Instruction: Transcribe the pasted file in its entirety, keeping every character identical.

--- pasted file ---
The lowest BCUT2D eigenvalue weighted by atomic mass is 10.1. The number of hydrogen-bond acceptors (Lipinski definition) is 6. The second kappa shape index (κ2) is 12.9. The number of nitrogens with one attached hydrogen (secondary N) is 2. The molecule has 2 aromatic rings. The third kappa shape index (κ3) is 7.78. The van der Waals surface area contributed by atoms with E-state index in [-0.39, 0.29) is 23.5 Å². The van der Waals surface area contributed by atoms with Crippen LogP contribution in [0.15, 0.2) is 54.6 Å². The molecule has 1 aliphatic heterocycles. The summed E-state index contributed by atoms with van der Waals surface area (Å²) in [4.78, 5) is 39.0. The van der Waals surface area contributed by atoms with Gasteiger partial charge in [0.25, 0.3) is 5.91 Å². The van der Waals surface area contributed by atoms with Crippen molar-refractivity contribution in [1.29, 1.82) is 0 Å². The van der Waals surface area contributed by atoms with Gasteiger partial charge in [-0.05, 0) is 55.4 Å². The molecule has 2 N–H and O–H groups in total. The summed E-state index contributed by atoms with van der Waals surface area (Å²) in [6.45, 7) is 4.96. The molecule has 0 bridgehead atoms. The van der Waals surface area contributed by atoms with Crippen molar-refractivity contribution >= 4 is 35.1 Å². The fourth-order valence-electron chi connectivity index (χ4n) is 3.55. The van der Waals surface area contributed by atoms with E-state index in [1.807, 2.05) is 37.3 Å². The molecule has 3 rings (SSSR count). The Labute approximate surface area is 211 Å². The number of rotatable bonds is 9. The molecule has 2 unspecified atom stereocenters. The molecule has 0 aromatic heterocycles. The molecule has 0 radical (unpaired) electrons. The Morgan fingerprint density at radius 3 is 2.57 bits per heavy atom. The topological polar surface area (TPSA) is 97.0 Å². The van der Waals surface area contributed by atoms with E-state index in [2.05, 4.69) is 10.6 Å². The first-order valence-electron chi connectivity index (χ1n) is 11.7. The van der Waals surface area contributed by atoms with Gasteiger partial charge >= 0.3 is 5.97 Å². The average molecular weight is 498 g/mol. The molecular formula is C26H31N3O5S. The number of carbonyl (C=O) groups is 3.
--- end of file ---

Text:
The lowest BCUT2D eigenvalue weighted by atomic mass is 10.1. The number of hydrogen-bond acceptors (Lipinski definition) is 6. The second kappa shape index (κ2) is 12.9. The number of nitrogens with one attached hydrogen (secondary N) is 2. The molecule has 2 aromatic rings. The third kappa shape index (κ3) is 7.78. The van der Waals surface area contributed by atoms with E-state index in [-0.39, 0.29) is 23.5 Å². The van der Waals surface area contributed by atoms with Crippen LogP contribution in [0.15, 0.2) is 54.6 Å². The molecule has 1 aliphatic heterocycles. The summed E-state index contributed by atoms with van der Waals surface area (Å²) in [4.78, 5) is 39.0. The van der Waals surface area contributed by atoms with Gasteiger partial charge in [0.25, 0.3) is 5.91 Å². The van der Waals surface area contributed by atoms with Crippen molar-refractivity contribution in [1.29, 1.82) is 0 Å². The van der Waals surface area contributed by atoms with Gasteiger partial charge in [-0.05, 0) is 55.4 Å². The molecule has 2 N–H and O–H groups in total. The summed E-state index contributed by atoms with van der Waals surface area (Å²) in [6.45, 7) is 4.96. The molecule has 0 bridgehead atoms. The van der Waals surface area contributed by atoms with Crippen molar-refractivity contribution >= 4 is 35.1 Å². The fourth-order valence-electron chi connectivity index (χ4n) is 3.55. The van der Waals surface area contributed by atoms with E-state index in [1.807, 2.05) is 37.3 Å². The molecule has 3 rings (SSSR count). The Labute approximate surface area is 211 Å². The number of rotatable bonds is 9. The molecule has 2 unspecified atom stereocenters. The molecule has 0 aromatic heterocycles. The molecule has 0 radical (unpaired) electrons. The Morgan fingerprint density at radius 3 is 2.57 bits per heavy atom. The topological polar surface area (TPSA) is 97.0 Å². The van der Waals surface area contributed by atoms with E-state index in [2.05, 4.69) is 10.6 Å². The first-order valence-electron chi connectivity index (χ1n) is 11.7. The van der Waals surface area contributed by atoms with Gasteiger partial charge >= 0.3 is 5.97 Å². The average molecular weight is 498 g/mol. The molecular formula is C26H31N3O5S. The number of carbonyl (C=O) groups is 3.